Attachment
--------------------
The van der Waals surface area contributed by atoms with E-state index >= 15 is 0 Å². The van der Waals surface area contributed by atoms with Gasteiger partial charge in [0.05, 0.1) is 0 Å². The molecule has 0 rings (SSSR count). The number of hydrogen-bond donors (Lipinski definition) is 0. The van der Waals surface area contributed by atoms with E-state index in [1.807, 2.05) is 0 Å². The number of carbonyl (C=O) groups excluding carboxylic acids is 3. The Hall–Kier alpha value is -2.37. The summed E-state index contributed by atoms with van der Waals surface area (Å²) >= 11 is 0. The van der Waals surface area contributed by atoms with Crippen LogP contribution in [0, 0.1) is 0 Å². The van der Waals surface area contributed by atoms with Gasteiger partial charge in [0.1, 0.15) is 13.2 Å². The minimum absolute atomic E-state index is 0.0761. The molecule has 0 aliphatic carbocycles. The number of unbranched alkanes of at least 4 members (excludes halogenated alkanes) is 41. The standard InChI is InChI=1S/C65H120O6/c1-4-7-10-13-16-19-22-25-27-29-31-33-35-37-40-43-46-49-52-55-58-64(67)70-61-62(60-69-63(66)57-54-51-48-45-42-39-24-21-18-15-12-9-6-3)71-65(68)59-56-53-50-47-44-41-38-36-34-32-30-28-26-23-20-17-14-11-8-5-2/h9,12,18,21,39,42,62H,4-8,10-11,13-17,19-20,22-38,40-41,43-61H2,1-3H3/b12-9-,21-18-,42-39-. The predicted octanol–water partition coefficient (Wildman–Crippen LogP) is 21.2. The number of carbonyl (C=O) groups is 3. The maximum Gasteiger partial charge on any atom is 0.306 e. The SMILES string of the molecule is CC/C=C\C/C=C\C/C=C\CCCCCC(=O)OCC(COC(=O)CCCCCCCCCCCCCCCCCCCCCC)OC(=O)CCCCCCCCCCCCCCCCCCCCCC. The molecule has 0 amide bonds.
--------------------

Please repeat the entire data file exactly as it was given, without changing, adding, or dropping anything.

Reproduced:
The van der Waals surface area contributed by atoms with E-state index >= 15 is 0 Å². The van der Waals surface area contributed by atoms with Gasteiger partial charge in [0.05, 0.1) is 0 Å². The molecule has 0 rings (SSSR count). The number of hydrogen-bond donors (Lipinski definition) is 0. The van der Waals surface area contributed by atoms with E-state index in [1.807, 2.05) is 0 Å². The number of carbonyl (C=O) groups excluding carboxylic acids is 3. The Hall–Kier alpha value is -2.37. The summed E-state index contributed by atoms with van der Waals surface area (Å²) >= 11 is 0. The van der Waals surface area contributed by atoms with Crippen LogP contribution in [0, 0.1) is 0 Å². The van der Waals surface area contributed by atoms with Gasteiger partial charge in [0.1, 0.15) is 13.2 Å². The minimum absolute atomic E-state index is 0.0761. The molecule has 0 aliphatic carbocycles. The number of unbranched alkanes of at least 4 members (excludes halogenated alkanes) is 41. The standard InChI is InChI=1S/C65H120O6/c1-4-7-10-13-16-19-22-25-27-29-31-33-35-37-40-43-46-49-52-55-58-64(67)70-61-62(60-69-63(66)57-54-51-48-45-42-39-24-21-18-15-12-9-6-3)71-65(68)59-56-53-50-47-44-41-38-36-34-32-30-28-26-23-20-17-14-11-8-5-2/h9,12,18,21,39,42,62H,4-8,10-11,13-17,19-20,22-38,40-41,43-61H2,1-3H3/b12-9-,21-18-,42-39-. The predicted octanol–water partition coefficient (Wildman–Crippen LogP) is 21.2. The number of carbonyl (C=O) groups is 3. The maximum Gasteiger partial charge on any atom is 0.306 e. The SMILES string of the molecule is CC/C=C\C/C=C\C/C=C\CCCCCC(=O)OCC(COC(=O)CCCCCCCCCCCCCCCCCCCCCC)OC(=O)CCCCCCCCCCCCCCCCCCCCCC. The molecule has 0 amide bonds.